- Brewster Central School District
C.V. Starr Blacktop Transformed Into A Revolutionary War Campground
Students assumed the persona of a soldier as they set up camp, cooked a meal, erected tents, drilled, and marched, as well as chronicled their experience in a journal for C.V. Starr’s Annual Revolutionary Encampment Day. The day is designed to give students the opportunity to experience, firsthand, the difficulties and hardships Revolutionary soldiers encountered in the War for Independence.
Under the basketball hoop on the blacktop behind the intermediate school, two parent volunteers stoked a fire as students collected dry pinecones and sticks, a tripod with a hanging cauldron, stood astride the fire, filled with simmering “soldier soup.”
“It’s what the soldiers ate,“said Santo Masella, “soup and apple crisp.”
“I am making a cup holder,” said Ben Paradiso. “The soldiers made these to keep their cups clean. They didn’t want the cups to sit on the ground and get dirty and filled with bugs. Neither do we.”
As he spoke he hung the last pewter mug onto a long branch which looked like a clothes line for mugs.
The blacktop was divided into zones of Revolutionary War activity with students pitching tents and raising flags, peeling apples and cutting vegetables, and marching in uniform with tricorne hats and personalized felt haversacks such as “Shirley’s Haversack” in purple marker.
“We cut and sewed these ourselves. Soldiers use these for survival stuff like water, ammunition, food,” said Shirley Melendez.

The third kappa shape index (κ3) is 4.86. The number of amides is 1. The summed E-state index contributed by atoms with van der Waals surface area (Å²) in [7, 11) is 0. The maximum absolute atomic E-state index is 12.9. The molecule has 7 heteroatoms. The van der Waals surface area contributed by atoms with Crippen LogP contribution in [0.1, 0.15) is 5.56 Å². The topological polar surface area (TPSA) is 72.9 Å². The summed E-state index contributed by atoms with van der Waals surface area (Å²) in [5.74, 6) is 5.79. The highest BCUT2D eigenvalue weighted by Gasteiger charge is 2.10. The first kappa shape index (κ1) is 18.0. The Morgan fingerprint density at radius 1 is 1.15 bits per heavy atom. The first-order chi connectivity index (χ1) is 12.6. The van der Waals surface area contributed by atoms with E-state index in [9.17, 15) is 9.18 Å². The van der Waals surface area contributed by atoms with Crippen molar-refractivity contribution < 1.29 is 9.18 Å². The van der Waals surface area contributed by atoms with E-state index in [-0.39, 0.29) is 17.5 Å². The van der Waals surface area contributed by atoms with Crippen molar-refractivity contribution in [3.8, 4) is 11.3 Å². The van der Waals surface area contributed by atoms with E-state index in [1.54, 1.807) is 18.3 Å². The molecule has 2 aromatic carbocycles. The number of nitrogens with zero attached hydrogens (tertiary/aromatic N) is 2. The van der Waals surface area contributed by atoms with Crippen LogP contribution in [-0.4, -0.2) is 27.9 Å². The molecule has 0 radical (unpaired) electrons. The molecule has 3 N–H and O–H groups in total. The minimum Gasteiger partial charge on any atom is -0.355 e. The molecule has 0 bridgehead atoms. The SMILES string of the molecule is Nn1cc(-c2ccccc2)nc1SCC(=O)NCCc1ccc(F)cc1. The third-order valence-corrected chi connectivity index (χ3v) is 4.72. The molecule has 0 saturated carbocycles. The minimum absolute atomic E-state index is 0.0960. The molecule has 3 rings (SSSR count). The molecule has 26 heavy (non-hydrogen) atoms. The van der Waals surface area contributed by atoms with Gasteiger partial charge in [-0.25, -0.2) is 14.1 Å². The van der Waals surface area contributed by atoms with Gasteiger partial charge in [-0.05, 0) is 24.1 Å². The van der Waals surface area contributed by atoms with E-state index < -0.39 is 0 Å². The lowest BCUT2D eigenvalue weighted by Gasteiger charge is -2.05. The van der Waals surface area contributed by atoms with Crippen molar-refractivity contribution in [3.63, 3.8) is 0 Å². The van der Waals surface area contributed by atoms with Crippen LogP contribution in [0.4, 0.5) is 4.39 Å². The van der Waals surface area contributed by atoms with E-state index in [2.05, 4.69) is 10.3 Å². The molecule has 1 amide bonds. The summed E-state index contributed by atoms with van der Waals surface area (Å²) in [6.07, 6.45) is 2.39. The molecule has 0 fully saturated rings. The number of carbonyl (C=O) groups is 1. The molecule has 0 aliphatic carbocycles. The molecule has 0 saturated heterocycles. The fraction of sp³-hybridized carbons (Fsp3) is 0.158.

Students also partook in a Colonial Medicine Workshop taught by Daria Pascale, a former Brewster Central School District teacher who was "Dr. Rush,'' who dressed and acted the part. When she demonstrated how a doctor would have fixed a wound, she showed students a rusty scalpel and bandaged the wound with a previously used rag.
“More soldiers died under the knife than out on the battlefield,” Pascale explained.
“Wow. I had no idea,” said Jason Duarte.
This event, which has been going on for about 20 years, is organized by fourth grade teachers Michelle Marzziotti, Frank LaMorte, Kathryn Marchionno and Jazmin Pryce and is a continuation of live learning instruction and enrichment that includes a field trip to The Institute For American Indian Studies Museum & Research Center, Colonial Fair, Maple Sugaring, and a Pancake Breakfast.